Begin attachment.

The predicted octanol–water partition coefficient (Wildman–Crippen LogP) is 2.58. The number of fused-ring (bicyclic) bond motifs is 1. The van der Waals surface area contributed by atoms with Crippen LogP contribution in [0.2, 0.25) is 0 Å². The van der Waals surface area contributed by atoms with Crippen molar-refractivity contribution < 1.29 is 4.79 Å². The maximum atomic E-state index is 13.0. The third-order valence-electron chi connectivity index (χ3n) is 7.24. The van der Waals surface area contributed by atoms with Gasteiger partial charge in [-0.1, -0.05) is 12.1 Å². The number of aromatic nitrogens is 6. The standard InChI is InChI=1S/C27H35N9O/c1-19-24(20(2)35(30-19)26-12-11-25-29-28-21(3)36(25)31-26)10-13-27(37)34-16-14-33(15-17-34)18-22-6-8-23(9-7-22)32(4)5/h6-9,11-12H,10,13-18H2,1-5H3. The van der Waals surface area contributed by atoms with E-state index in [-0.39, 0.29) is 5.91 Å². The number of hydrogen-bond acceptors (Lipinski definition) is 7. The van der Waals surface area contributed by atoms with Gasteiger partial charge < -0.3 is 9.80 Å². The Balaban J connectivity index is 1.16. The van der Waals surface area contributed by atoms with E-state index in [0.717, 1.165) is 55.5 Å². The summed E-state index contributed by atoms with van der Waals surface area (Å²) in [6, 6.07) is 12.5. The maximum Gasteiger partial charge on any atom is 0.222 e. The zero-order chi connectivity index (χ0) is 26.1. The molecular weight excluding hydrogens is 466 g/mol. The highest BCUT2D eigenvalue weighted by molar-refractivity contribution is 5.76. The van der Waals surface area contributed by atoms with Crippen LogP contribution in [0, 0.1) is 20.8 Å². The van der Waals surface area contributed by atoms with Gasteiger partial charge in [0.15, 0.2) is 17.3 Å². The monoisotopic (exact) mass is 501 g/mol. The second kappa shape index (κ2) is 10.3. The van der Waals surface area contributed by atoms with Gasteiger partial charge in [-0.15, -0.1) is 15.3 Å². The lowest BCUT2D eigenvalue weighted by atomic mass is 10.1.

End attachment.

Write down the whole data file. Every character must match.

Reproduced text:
The predicted octanol–water partition coefficient (Wildman–Crippen LogP) is 2.58. The number of fused-ring (bicyclic) bond motifs is 1. The van der Waals surface area contributed by atoms with Crippen LogP contribution in [0.2, 0.25) is 0 Å². The van der Waals surface area contributed by atoms with Crippen molar-refractivity contribution < 1.29 is 4.79 Å². The maximum atomic E-state index is 13.0. The third-order valence-electron chi connectivity index (χ3n) is 7.24. The van der Waals surface area contributed by atoms with Gasteiger partial charge in [-0.1, -0.05) is 12.1 Å². The number of aromatic nitrogens is 6. The standard InChI is InChI=1S/C27H35N9O/c1-19-24(20(2)35(30-19)26-12-11-25-29-28-21(3)36(25)31-26)10-13-27(37)34-16-14-33(15-17-34)18-22-6-8-23(9-7-22)32(4)5/h6-9,11-12H,10,13-18H2,1-5H3. The van der Waals surface area contributed by atoms with E-state index in [-0.39, 0.29) is 5.91 Å². The number of hydrogen-bond acceptors (Lipinski definition) is 7. The van der Waals surface area contributed by atoms with Gasteiger partial charge < -0.3 is 9.80 Å². The Balaban J connectivity index is 1.16. The van der Waals surface area contributed by atoms with E-state index in [0.717, 1.165) is 55.5 Å². The summed E-state index contributed by atoms with van der Waals surface area (Å²) in [6, 6.07) is 12.5. The maximum Gasteiger partial charge on any atom is 0.222 e. The zero-order chi connectivity index (χ0) is 26.1. The molecular weight excluding hydrogens is 466 g/mol. The highest BCUT2D eigenvalue weighted by molar-refractivity contribution is 5.76. The van der Waals surface area contributed by atoms with Crippen LogP contribution in [0, 0.1) is 20.8 Å². The van der Waals surface area contributed by atoms with Gasteiger partial charge in [0.15, 0.2) is 17.3 Å². The monoisotopic (exact) mass is 501 g/mol. The second kappa shape index (κ2) is 10.3. The van der Waals surface area contributed by atoms with Gasteiger partial charge in [-0.15, -0.1) is 15.3 Å². The lowest BCUT2D eigenvalue weighted by atomic mass is 10.1.